Friday, December 11, 2009

Don't Show Them The Money

The House of Representatives moved the country one millimeter closer to financial sanity today by passing the most sweeping regulatory bill on the banking and finance trades since the Great Depression. The bill would subject the moneyed interests to new rules that include regulations on derivatives for the first time and create a new agency to take over consumer protection powers currently held by banking regulators. The latter provision survived attempts to kill it, but not before (or after, whatever the time line was) allowing exceptions for some companies trading in derivatives. The biggest element in the bill is the ability to break up banks and financial companies deemed too big to fail. The bill would set up a special oversight panel comprised of several bureaucratic leaders to keep an eye on the market to look for firms that pose a threat to the nation's financial system.
House Republicans vigorously opposed the "overreach" of the new regulations on the financial sector (I don't call it the financial "industry," because that would suggest that financiers produce something of tangible or intrinsic value like manufacturers), and they all voted against it. Decrying the massive government intervention inherent in this bill, Republicans found themselves on the receiving end of criticism by the White House. "I didn't expect them to help after a meeting with one hundred lobbyists for the financial industry," White House Chief of Staff Rahm Emanuel said. "I'm not surprised they are opposed to it. The lobbyists are trying to gut this."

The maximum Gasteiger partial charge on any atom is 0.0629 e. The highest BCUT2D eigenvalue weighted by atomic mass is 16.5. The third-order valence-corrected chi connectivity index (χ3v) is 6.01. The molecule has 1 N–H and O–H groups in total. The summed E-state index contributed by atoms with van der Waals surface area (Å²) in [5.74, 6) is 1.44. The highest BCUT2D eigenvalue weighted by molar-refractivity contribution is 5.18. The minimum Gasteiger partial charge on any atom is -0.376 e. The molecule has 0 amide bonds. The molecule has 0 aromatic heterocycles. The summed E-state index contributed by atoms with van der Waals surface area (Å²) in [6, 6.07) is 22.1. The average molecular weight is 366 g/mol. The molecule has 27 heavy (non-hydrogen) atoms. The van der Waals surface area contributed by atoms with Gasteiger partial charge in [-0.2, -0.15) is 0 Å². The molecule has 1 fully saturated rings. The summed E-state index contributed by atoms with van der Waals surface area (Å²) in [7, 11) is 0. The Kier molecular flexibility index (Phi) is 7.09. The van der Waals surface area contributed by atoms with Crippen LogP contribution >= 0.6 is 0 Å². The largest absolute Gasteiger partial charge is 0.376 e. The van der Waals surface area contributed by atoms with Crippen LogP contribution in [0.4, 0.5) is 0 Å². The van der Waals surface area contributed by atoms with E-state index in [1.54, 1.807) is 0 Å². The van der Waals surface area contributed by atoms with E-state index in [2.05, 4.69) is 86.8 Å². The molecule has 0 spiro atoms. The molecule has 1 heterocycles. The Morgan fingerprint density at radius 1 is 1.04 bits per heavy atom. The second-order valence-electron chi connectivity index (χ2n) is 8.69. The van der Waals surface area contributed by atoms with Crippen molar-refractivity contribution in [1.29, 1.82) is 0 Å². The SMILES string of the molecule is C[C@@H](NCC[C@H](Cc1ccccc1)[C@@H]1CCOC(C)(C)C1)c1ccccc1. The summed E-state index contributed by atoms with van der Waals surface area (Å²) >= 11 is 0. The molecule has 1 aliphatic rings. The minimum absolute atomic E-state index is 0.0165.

These provisions, if implemented, would mean a lot less money for financial firms to play with, and possibly lose. The government, to boil it all down, would be given the opportunity to prevent another 9/15. Representative Barney Frank (D-MA) is at the forefront of this effort.
Meanwhile, Kenneth Feinberg, who regulates executive compensation at firms bailed out by the government, has placed a salary cap on midlevel executives at four such companies General Motors, GMAC, American Insurance Group, and Citibank - to $500,000 a year until their loans are paid off. This may be the most popular element of the bailout - big shots at companies run into the ground having to take a government-ordered pay cut.
President Obama hopes to sign this bill as soon as it reaches his desk, but the Senate won't act on it until the first of the year. But seeing as how they financial system, as it is, was allowed to bring the economy to the brink, I don't see how it would be difficult for Senate Democrats to unite behind this bill, as sure as the Republicans in the upper house will unite against it.

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